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Truth-telling/Story-telling: literary and critical perspectives on Canada’s Truth and Reconciliation Commission

Caption: ‘Bone Box’ made by Michael Niccol Yahgulanaa UBC Museum of Anthropology. Image credit: "First Nations Art - UBC Vancouver" by Librarygroover is licensed under CC BY-ND 2.0Truth-telling/Story-telling: literary and critical perspectives on Canada’s TRC is a project funded by the Leverhulme Early Career Fellowship project, led by Dr Francesca Mussi, funded by the Levehulme Trust that investigates both the mandate and proceedings of the Indian Residential School Truth and Reconciliation Commission (TRC) that took place in Canada between 2008 and 2015. Charged with the task of addressing the harms caused by the Indian Residential School (IRS) system, the TRC (or Commission) was mainly designed to provide a culturally appropriate and safe setting for former IRS students, their families and communities as they came forward to the Commission and shared their stories. The Commission was also tasked with creating a historical record and promoting awareness and public education about the IRS system, its impacts and legacies, and with facilitating truth and reconciliation events at both the national and community levels between Indigenous and non-Indigenous peoples. 

This project is interdisciplinary, connecting literature, history, politics, and Indigenous, postcolonial, trauma and gender studies. It examines the extent to which the Commission’s conceptualisations of truth-telling, restorative justice and reconciliation relate to Indigenous philosophies and epistemologies. In particular, it positions literary representation as a crucial means of understanding the complexity of cultural, political and social phenomena, as it explores a selection of Indigenous literary texts that were produced during the work of the Commission and that contribute to decolonising Western approaches to notions of gender, trauma, healing, justice, reconciliation and questions of land.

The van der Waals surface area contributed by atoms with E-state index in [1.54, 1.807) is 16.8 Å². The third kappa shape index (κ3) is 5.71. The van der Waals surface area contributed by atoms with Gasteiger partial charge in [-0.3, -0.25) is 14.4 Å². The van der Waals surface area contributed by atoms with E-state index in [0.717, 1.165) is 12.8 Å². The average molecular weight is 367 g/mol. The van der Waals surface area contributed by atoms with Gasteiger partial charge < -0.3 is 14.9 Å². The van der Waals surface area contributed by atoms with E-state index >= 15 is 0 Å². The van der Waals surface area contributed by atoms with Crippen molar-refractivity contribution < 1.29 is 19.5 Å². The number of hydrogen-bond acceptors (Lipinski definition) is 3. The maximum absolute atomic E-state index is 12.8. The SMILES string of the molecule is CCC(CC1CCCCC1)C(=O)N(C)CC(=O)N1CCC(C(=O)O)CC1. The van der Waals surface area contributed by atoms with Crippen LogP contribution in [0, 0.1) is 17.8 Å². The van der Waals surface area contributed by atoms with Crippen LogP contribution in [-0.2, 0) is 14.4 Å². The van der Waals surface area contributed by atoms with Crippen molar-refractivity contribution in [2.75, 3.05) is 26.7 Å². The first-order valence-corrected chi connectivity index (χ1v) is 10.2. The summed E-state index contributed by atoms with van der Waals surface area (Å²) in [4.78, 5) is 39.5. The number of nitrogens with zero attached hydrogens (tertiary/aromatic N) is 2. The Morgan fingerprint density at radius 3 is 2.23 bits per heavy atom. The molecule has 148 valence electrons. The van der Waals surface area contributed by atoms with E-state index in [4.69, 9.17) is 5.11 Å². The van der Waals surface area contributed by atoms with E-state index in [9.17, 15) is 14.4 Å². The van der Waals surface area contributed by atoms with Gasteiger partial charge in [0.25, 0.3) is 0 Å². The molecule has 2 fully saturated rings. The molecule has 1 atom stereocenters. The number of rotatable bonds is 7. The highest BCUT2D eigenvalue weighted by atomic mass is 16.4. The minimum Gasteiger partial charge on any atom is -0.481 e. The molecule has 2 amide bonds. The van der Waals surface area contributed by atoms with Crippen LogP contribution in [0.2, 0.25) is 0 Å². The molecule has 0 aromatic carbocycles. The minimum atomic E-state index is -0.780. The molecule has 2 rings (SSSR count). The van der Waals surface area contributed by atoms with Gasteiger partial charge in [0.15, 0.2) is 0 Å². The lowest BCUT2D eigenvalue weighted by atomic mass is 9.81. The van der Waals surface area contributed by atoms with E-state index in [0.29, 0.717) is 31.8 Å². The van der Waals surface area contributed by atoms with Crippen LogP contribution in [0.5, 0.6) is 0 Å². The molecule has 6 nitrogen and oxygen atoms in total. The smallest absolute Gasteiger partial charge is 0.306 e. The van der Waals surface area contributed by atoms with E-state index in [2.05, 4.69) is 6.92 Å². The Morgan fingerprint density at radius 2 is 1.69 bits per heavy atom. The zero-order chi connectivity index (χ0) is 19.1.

Dark blue Leverhulme Trust logoBuilding on my expertise in postcolonial, trauma and gender studies, as well as my doctoral research on the politics of reconciliation in the context of the South African truth commission, this project will produce a suite of outputs, including a monograph, journal articles, conference papers and outreach activities to interrogate to what extent storytelling expands or challenges the work of the Canadian TRC in relation to the history and impacts of Indian residential schools and ongoing legacies of settler-colonial practices still affecting Indigenous peoples in Canada. 


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